Geithner asks G-20 nations to commit to trade, currency targets

By Howard Schneider
Washington Post Staff Writer
Friday, October 22, 2010; 5:14 PM

Treasury Secretary Timothy F. Geithner has asked the world's largest economies to commit to specific trade and currency targets in an effort to secure a global economic recovery.

In a letter Wednesday to the finance ministers of the G-20 nations obtained by The Washington Post, Geithner outlined a three-point plan that warned countries against artificially undervaluing their currency to prop up exports. The proposal, rooted in the United States' ongoing trade dispute with China, did not mention China by name. But the letter said that countries should refrain from adopting "exchange rate policies designed to achieve competitive advantage by either weakening their currency or preventing appreciation of undervalued currency."

Geithner and the other Group of 20 finance chiefs are attending a two-day meeting this weekend in Geyongju, South Korea, for a round of preliminary talks ahead of a summit among the heads of state next month in Seoul.

In the letter, Geithner said the plan would require nations to trim their trade surpluses, while countries such as the United States would have to curb chronic deficits and commit to saving more on a national level. Finally, Geithner called on the International Monetary Fund to expand its role to monitor progress on these fronts.

The proposal drew split reaction from some G-20 members in Korea, Bloomberg news reported on Friday.

"Setting numerical targets would be unrealistic," said Japanese Finance Minister Yoshihiko Noda. He said the United States recommended trade deficits or surpluses of no more than 4 percent of a country's current account, which is a measure of a nation's trading relationships with the rest of the world. A persistent, high current account surplus is a sign of an undervalued currency, as is the case with China.

German Economy Minister Rainer Bruederle rejected a "command economy" approach. And Indian Finance Minister Pranab Mukherjee said caps would be hard to quantify.

In interviews with Bloomberg Television, however, Canadian Finance Minister Jim Flaherty said the idea was a "step in the right direction," and Australian Treasurer Wayne Swan called it "constructive."

The Obama administration is pushing major nations for a broad new agreement on fundamental economic issues such as exchange rates and trade surpluses. To succeed, however, the effort must breach a deep divide between developed and developing countries on how best to secure global economic growth. And it is poised to become a defining battle for the G-20 major economic powers.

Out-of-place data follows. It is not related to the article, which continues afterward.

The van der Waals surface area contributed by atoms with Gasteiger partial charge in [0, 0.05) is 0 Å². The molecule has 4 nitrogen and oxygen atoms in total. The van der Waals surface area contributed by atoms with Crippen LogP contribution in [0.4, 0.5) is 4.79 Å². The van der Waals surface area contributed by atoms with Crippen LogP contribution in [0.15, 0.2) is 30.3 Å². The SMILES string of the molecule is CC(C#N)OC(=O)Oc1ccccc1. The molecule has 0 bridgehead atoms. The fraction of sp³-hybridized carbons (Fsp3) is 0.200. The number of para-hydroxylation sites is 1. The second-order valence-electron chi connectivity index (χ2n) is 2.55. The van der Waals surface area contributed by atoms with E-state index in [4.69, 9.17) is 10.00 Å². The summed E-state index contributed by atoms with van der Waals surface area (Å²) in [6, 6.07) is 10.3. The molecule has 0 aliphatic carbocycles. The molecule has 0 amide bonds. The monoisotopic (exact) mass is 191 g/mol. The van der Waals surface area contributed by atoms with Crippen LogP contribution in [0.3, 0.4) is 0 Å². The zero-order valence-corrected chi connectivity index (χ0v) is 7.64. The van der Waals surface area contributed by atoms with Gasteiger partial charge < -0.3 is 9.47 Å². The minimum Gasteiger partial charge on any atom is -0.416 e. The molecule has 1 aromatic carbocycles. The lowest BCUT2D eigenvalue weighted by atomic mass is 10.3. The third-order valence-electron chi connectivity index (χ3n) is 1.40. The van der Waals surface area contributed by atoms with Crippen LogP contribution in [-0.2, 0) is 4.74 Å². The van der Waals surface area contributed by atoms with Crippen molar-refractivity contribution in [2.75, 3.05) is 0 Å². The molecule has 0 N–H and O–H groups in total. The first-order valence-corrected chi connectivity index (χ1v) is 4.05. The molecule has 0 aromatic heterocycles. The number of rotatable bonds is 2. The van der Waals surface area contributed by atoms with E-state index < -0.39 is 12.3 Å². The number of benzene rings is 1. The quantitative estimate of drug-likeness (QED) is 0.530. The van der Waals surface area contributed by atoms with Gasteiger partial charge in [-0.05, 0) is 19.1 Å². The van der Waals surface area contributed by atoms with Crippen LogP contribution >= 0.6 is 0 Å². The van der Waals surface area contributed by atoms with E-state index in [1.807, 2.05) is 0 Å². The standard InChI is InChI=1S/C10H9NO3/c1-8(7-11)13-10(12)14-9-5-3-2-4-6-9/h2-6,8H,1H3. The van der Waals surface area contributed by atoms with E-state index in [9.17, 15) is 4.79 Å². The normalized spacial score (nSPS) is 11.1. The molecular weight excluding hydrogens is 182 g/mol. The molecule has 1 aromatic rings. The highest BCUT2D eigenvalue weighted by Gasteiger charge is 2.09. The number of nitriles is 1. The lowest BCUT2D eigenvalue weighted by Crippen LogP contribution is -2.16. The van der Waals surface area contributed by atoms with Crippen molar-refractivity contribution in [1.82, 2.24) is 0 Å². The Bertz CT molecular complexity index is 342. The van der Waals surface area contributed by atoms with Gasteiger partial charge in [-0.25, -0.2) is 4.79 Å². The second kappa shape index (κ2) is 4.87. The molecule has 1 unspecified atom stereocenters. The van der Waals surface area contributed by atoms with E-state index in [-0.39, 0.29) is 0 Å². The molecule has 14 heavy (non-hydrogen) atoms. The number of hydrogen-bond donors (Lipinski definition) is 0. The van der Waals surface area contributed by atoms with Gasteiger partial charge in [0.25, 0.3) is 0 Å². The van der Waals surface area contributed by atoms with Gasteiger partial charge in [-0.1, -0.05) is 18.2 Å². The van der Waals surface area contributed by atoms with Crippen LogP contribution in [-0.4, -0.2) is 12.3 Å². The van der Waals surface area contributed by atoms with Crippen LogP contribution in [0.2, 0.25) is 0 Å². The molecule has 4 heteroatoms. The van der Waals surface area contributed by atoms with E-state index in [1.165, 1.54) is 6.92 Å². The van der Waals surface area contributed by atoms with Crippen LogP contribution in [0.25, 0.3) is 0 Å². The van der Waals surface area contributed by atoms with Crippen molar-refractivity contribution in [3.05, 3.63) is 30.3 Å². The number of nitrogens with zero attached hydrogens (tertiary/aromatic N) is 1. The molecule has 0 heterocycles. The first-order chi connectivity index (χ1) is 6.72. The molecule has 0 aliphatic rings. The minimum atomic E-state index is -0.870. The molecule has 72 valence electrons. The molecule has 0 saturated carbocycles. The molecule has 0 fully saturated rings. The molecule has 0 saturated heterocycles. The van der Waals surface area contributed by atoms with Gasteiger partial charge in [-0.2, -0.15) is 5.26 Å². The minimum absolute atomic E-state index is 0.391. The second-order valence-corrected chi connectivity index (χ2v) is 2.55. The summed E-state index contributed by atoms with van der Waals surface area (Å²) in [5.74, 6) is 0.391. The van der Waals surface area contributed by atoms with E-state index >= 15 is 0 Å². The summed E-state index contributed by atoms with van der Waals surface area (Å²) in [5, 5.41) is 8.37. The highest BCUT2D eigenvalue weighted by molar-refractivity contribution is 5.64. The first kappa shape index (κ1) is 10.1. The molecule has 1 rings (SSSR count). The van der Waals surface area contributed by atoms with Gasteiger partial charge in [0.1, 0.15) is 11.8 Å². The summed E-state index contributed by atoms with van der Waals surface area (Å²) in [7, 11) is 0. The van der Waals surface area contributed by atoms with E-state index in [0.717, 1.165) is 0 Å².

At Obama's urging last year, the G-20 assumed a central role in coordinating world economic policy, a change that captured both the president's commitment to multilateralism and the urgent need for action to pull the global economy out of a deep recession. The result was a coordinated move by governments from Beijing to Brasilia to unleash huge amounts of spending to restart economic growth.

But a year later, national self-interest and bilateral feuds have reemerged amid concern that major countries risk a debilitating battle for jobs and trade. That, in turn, has prompted doubts about whether the disparate group of nations represented at the G-20 can remain on common ground outside of a global economic crisis.

"Among the G-20, we are looking for the least common denominator - it requires consensus - and the least common denominator is too low" to address some of the problems being faced, said Ali Babacan, Turkey's deputy prime minister and liaison to the group. "Short-term national interests are overwhelming."

Top Indian and British officials said in separate interviews this week in the European press that they were worried about a fracturing of international cooperation over key issues such as currency and were concerned the G-20 itself might prove a short-lived, if ambitious, experiment in global coordination.

On Wednesday, a senior U.S. official said the administration had set aggressive goals, including agreement on a new "framework" that would measure whether an individual country's trade flows or exchange rates were out of balance with underlying economic forces and would judge whether national policies were helping or hurting.